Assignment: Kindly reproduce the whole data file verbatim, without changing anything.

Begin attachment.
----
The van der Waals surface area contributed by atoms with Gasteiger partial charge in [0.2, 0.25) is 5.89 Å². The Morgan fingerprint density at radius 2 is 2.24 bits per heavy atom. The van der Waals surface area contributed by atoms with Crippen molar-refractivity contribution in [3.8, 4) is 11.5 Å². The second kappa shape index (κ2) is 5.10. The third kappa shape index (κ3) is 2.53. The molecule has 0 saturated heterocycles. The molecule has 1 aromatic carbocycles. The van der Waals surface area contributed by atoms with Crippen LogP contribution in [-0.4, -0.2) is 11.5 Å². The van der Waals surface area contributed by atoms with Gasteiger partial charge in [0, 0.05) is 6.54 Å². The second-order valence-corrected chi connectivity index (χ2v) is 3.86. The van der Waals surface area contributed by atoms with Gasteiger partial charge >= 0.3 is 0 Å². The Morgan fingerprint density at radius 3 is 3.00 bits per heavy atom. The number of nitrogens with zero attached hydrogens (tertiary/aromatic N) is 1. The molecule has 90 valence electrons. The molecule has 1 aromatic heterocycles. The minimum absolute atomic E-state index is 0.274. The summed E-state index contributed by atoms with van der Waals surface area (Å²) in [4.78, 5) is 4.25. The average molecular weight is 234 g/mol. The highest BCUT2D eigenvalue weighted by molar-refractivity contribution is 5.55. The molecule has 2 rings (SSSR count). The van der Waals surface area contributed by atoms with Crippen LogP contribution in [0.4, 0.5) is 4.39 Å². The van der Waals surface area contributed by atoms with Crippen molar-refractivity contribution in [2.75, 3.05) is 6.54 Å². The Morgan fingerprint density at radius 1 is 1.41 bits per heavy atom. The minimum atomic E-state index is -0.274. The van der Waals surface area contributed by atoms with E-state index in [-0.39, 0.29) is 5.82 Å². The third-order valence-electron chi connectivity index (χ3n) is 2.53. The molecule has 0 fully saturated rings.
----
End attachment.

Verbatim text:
The van der Waals surface area contributed by atoms with Gasteiger partial charge in [0.2, 0.25) is 5.89 Å². The Morgan fingerprint density at radius 2 is 2.24 bits per heavy atom. The van der Waals surface area contributed by atoms with Crippen molar-refractivity contribution in [3.8, 4) is 11.5 Å². The second kappa shape index (κ2) is 5.10. The third kappa shape index (κ3) is 2.53. The molecule has 0 saturated heterocycles. The molecule has 1 aromatic carbocycles. The van der Waals surface area contributed by atoms with Crippen LogP contribution in [-0.4, -0.2) is 11.5 Å². The van der Waals surface area contributed by atoms with Gasteiger partial charge in [0, 0.05) is 6.54 Å². The second-order valence-corrected chi connectivity index (χ2v) is 3.86. The van der Waals surface area contributed by atoms with Gasteiger partial charge >= 0.3 is 0 Å². The Morgan fingerprint density at radius 3 is 3.00 bits per heavy atom. The number of nitrogens with zero attached hydrogens (tertiary/aromatic N) is 1. The molecule has 90 valence electrons. The molecule has 1 aromatic heterocycles. The minimum absolute atomic E-state index is 0.274. The summed E-state index contributed by atoms with van der Waals surface area (Å²) in [4.78, 5) is 4.25. The average molecular weight is 234 g/mol. The highest BCUT2D eigenvalue weighted by molar-refractivity contribution is 5.55. The molecule has 2 rings (SSSR count). The van der Waals surface area contributed by atoms with Crippen LogP contribution in [0.4, 0.5) is 4.39 Å². The van der Waals surface area contributed by atoms with Crippen molar-refractivity contribution in [2.75, 3.05) is 6.54 Å². The Morgan fingerprint density at radius 1 is 1.41 bits per heavy atom. The minimum atomic E-state index is -0.274. The van der Waals surface area contributed by atoms with E-state index in [-0.39, 0.29) is 5.82 Å². The third-order valence-electron chi connectivity index (χ3n) is 2.53. The molecule has 0 fully saturated rings.